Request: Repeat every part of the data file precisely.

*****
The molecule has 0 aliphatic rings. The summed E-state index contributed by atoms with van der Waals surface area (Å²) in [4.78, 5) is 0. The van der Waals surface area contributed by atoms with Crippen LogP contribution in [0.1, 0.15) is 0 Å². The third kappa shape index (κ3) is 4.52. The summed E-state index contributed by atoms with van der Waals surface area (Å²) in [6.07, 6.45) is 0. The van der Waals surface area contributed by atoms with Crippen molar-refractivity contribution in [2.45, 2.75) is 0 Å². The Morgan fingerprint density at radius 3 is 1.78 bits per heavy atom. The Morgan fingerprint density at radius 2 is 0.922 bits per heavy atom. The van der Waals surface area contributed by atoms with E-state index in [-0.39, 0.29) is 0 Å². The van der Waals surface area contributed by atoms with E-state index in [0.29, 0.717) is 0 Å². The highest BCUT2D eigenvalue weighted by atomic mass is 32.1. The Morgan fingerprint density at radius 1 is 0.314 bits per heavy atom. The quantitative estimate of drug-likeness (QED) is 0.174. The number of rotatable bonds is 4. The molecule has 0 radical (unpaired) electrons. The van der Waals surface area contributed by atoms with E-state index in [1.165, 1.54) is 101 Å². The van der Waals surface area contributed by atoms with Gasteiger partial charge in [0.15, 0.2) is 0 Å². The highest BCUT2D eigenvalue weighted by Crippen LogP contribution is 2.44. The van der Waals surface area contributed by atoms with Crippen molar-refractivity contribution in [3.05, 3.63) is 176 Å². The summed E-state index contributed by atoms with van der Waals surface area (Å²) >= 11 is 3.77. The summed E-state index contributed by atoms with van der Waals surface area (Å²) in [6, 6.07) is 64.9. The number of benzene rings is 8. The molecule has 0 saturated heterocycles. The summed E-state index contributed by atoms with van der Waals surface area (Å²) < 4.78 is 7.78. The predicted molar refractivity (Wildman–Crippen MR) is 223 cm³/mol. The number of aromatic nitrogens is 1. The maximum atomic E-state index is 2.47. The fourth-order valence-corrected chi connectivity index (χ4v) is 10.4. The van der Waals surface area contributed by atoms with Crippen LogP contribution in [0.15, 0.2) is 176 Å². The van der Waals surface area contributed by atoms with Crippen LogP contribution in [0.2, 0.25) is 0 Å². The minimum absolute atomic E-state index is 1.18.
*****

The molecule has 0 aliphatic rings. The summed E-state index contributed by atoms with van der Waals surface area (Å²) in [4.78, 5) is 0. The van der Waals surface area contributed by atoms with Crippen LogP contribution in [0.1, 0.15) is 0 Å². The third kappa shape index (κ3) is 4.52. The summed E-state index contributed by atoms with van der Waals surface area (Å²) in [6.07, 6.45) is 0. The van der Waals surface area contributed by atoms with Crippen molar-refractivity contribution in [2.45, 2.75) is 0 Å². The Morgan fingerprint density at radius 3 is 1.78 bits per heavy atom. The Morgan fingerprint density at radius 2 is 0.922 bits per heavy atom. The van der Waals surface area contributed by atoms with E-state index in [-0.39, 0.29) is 0 Å². The van der Waals surface area contributed by atoms with E-state index in [0.29, 0.717) is 0 Å². The highest BCUT2D eigenvalue weighted by atomic mass is 32.1. The Morgan fingerprint density at radius 1 is 0.314 bits per heavy atom. The quantitative estimate of drug-likeness (QED) is 0.174. The number of rotatable bonds is 4. The molecule has 0 radical (unpaired) electrons. The van der Waals surface area contributed by atoms with E-state index in [1.165, 1.54) is 101 Å². The van der Waals surface area contributed by atoms with Gasteiger partial charge in [0.15, 0.2) is 0 Å². The highest BCUT2D eigenvalue weighted by Crippen LogP contribution is 2.44. The van der Waals surface area contributed by atoms with Crippen molar-refractivity contribution in [3.05, 3.63) is 176 Å². The summed E-state index contributed by atoms with van der Waals surface area (Å²) >= 11 is 3.77. The summed E-state index contributed by atoms with van der Waals surface area (Å²) in [6, 6.07) is 64.9. The number of benzene rings is 8. The molecule has 0 saturated heterocycles. The summed E-state index contributed by atoms with van der Waals surface area (Å²) < 4.78 is 7.78. The predicted molar refractivity (Wildman–Crippen MR) is 223 cm³/mol. The number of aromatic nitrogens is 1. The maximum atomic E-state index is 2.47. The fourth-order valence-corrected chi connectivity index (χ4v) is 10.4. The van der Waals surface area contributed by atoms with Crippen LogP contribution in [0.15, 0.2) is 176 Å². The van der Waals surface area contributed by atoms with Crippen LogP contribution in [0.2, 0.25) is 0 Å². The minimum absolute atomic E-state index is 1.18.